214-year-old 'giant' clam was almost cooked into soup

Sunday, 22/10/2023, 16:56 (GMT+7)

A man finds a clam on the beach, and almost cooks It into soup, before discovering it's over 200 years old.

A nearly 1.2 kg ocean quahog clam was found in Florida, spared from being cooked because it is 214 years old.

Recently, Blaine Parker of Florida, USA, discovered a giant clam at Alligator Point, Florida. Upon realizing the uniqueness of the clam, Parker had a change of heart about consuming it and decided against killing it.

214-year-old 'giant' clam was almost cooked into soup 1
The clam is more than 210 years old (Photo: News).

Instead, he brought the clam to the Gulf Specimen Marine Lab in Panacea, Florida, where he serves as a specimen collector. Given its substantial size, Parker estimated that the clam could provide enough meat for two bowls of soup.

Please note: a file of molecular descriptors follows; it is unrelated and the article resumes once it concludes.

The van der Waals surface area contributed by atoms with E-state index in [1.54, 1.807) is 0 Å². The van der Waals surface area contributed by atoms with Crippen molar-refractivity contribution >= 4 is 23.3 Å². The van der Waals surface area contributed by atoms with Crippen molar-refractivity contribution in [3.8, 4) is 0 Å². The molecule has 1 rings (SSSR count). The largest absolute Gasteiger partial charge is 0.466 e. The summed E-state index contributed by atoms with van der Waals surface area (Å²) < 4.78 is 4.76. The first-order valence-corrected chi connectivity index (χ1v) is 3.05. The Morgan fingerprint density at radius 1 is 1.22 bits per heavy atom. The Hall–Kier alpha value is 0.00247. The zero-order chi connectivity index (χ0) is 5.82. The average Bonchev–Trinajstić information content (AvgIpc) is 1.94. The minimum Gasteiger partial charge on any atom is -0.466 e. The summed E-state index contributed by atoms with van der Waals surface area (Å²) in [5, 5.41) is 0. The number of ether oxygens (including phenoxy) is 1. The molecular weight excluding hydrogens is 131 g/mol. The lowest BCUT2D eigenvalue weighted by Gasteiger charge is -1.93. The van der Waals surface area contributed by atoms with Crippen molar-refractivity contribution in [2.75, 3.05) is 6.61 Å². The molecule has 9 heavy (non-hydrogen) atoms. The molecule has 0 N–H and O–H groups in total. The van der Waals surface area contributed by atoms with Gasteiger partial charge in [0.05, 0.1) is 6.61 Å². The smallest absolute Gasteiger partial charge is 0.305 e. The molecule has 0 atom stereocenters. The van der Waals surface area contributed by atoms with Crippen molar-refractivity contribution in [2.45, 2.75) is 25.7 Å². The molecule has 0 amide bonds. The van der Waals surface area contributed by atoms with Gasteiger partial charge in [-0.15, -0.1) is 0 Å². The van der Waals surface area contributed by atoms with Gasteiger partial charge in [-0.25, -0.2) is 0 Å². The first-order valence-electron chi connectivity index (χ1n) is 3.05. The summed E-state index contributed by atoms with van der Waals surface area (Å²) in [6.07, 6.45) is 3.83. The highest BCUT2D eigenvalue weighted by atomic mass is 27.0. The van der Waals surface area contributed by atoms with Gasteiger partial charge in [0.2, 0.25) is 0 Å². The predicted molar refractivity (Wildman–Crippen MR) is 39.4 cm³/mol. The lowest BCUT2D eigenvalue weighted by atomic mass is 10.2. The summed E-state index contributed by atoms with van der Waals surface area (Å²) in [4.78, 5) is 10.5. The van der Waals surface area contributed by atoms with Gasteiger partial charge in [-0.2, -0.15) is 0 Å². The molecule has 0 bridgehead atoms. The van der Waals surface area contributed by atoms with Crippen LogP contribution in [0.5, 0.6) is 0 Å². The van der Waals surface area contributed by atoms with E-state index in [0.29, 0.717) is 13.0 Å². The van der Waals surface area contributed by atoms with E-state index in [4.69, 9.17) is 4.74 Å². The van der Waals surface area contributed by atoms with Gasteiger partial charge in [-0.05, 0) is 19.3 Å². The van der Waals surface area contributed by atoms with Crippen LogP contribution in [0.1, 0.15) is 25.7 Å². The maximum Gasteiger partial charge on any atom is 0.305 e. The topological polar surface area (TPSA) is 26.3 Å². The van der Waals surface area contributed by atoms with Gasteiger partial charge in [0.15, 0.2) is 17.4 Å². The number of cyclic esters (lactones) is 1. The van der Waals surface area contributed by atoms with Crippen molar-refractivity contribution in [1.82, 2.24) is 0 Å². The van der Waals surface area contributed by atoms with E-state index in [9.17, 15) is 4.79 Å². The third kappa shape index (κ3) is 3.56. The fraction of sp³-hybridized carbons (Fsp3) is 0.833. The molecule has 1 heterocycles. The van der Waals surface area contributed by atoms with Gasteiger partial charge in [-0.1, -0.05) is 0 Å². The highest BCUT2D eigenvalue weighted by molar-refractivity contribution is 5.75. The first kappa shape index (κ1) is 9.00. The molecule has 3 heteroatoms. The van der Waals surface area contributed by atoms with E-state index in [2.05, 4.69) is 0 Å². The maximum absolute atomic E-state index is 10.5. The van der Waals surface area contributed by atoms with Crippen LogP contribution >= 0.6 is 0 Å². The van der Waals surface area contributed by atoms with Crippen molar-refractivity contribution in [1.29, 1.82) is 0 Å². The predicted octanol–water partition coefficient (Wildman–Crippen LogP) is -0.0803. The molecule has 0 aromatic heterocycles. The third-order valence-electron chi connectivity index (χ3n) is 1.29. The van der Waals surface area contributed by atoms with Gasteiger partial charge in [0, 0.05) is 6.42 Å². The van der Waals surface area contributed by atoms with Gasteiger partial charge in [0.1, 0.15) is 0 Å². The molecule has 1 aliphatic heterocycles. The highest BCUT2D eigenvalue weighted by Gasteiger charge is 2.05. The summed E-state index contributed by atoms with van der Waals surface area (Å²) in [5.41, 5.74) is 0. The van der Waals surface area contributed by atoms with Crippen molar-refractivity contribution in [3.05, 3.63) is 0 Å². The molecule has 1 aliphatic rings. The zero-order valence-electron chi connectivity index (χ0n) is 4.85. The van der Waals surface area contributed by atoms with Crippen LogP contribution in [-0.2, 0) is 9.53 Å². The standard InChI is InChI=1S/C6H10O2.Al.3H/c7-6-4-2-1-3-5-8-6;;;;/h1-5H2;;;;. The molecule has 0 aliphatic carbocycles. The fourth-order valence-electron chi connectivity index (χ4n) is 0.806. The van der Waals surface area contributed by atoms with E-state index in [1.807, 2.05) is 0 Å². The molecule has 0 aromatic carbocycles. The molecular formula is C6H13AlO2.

After conducting tests, the lab identified it as an Ocean Quahog, a saltwater clam that is edible and over 214 years old.

214-year-old 'giant' clam was almost cooked into soup 2
Photo: News

This means the clam was born around 1809, the same year as Abraham Lincoln. Hence, it was named Aber-clam Lincoln, after the 16th President of the United States.

This species is found in the coastal waters from Newfoundland to North Carolina, measuring 2.8-4.3 inches (about 7.1-10.9 cm) in length, weighing an average of 227 grams, and can live over 200 years.

They start reproducing at the age of 6 and are commonly harvested for commercial purposes around the age of 20. However, Aber-clam Lincoln is 6 inches (15.24 cm) long and weighs nearly 1.2 kg, five times the average weight of a typical ocean quahog.

The lab stated that the clam's age can be determined by counting the layers on its shell, where each layer corresponds to one year.  Parker counted around 214 layers on the shell of Aber-clam Lincoln. About a week after finding Aber-clam Lincoln, Parker released it back into the Gulf of Mexico.

This is not the oldest ocean quahog clam ever found. In 2006, scientists captured a quahog clam estimated to be around 507 years old. They gave it the moniker "Ming," based on the possibility that it existed in 1499, China's Ming Dynasty.